USA Home Prices stable rise while sales keep increasing
According to the Florida Realtors news “U.S. home values prolonged their stable rising march in May, spurred by increasing sales and a decreasing supply of accessible houses”.
The Standard & Poor’s CoreLogic Case-Shiller 20-city home price index increased 5.2% in May compared with a year ago. That is down from a 5.4% yearly gain in April but still overhead last summer’s growing rate.
Solid job growth and near-record low mortgage rates are encouraging more Americans to buy homes. Yet greater prices haven’t stimulated more people to list their properties for sale. That is pushing purchasers to race against each other and bid up prices, particularly in coastal cities with strong job growth.
“Sellers are in the driver’s seat, as buyers contend with fierce competition and very fast-moving markets,” Svenja Gudell, chief economist at real estate data provider Zillow, said.
Home values are gradually edging back to their greatest levels reached throughout the housing bubble a decade ago. After falling 35% from 2006 through 2012, the 20-city index is now just 8.8 percent under its peak.
Portland, Oregon, Seattle, and Denver posted the biggest year-over-year gains in May for the fourth straight month. Household values improved 12.5 % in Portland, 10.7% in Seattle and 9.5 percent in Denver.
While the 20 city-index remains below its bubble level, seven cities reached new peaks in April, including Portland, Seattle and Denver as well as Boston, Charlotte, Dallas and San Francisco.
Ralph McLaughlin, chief economist at online real estate service Trulia, points out that home value profits in San Francisco, one of the nation’s most expensive housing markets, lastly seem to be decelerating. They rose 6.5% from a year before, the smallest annual gain in nearly four years.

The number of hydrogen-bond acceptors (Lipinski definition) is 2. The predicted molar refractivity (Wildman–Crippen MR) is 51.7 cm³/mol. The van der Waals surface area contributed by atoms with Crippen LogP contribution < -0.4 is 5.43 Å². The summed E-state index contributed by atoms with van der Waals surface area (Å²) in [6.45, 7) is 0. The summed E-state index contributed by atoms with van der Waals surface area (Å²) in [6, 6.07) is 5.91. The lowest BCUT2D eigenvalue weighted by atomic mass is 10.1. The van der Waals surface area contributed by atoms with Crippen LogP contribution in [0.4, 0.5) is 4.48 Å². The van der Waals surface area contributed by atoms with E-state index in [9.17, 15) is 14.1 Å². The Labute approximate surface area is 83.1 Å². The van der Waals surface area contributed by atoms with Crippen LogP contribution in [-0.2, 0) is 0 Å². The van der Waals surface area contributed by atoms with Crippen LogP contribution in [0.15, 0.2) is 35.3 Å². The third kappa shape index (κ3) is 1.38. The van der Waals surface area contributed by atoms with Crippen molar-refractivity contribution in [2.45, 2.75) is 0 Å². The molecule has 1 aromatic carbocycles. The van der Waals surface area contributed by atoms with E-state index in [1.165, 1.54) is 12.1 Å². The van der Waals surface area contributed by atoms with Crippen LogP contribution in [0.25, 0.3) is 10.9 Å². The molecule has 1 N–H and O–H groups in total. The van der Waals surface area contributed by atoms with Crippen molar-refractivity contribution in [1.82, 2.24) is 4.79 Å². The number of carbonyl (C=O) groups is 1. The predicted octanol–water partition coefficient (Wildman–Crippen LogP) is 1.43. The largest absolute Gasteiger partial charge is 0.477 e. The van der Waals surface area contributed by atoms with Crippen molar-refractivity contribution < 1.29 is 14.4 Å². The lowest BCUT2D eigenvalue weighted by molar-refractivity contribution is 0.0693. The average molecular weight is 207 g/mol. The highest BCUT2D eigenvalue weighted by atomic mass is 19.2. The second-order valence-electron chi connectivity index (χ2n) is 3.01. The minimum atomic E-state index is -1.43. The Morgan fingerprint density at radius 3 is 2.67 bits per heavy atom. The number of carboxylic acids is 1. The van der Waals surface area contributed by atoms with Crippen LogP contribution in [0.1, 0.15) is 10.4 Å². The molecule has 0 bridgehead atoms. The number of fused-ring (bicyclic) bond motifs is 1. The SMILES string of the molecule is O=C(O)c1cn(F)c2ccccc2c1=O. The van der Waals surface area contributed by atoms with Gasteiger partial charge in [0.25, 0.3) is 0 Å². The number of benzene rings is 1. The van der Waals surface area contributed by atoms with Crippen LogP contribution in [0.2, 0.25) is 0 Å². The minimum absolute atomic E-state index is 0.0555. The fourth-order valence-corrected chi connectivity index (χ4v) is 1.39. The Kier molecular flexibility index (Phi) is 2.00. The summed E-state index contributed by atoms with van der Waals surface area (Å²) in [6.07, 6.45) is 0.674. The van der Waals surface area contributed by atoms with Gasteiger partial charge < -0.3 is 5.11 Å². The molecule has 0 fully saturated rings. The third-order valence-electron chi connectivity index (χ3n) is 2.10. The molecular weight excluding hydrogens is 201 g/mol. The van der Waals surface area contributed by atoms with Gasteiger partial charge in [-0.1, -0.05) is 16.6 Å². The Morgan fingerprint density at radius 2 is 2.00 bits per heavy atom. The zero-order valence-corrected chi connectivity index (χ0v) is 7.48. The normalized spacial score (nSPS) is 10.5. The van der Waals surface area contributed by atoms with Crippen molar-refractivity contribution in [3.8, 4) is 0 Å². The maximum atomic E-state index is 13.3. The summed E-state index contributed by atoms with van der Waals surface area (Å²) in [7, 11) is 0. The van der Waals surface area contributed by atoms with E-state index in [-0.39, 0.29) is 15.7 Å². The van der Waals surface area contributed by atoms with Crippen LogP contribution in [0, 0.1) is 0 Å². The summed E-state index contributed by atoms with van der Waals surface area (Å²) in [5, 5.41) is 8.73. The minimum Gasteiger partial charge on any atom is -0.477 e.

The housing marketplace has been mostly solid this year, adding to its stable recuperation from the bust that initiated in 2006. Sales of current homes rose 1.1% in June to the uppermost level in more than nine years.
Still, transactions may be held back in the coming months by the lack of available homes. The number of houses for sale has fallen 5.8% in the past year, to 2.12 million, according to the National Association of Realtors.
That constraint could already be having an influence. The number of Americans who engaged contracts to buy homes fell in May, according to the Realtors, and is underneath its year-ago level for the first time in nearly two years.
Builders are breaking ground on more single-family homes, which enhances construction jobs. But the escalation in homebuilding hasn’t lifted the stock of homes enough to slow price gains.
Mortgage rates are near historic lows, which can offset price gains by keeping monthly payments in check. The average 30-year fixed mortgage rate rose to 3.45% last week, according to Freddie Mac. That’s down from 4.04% a year ago.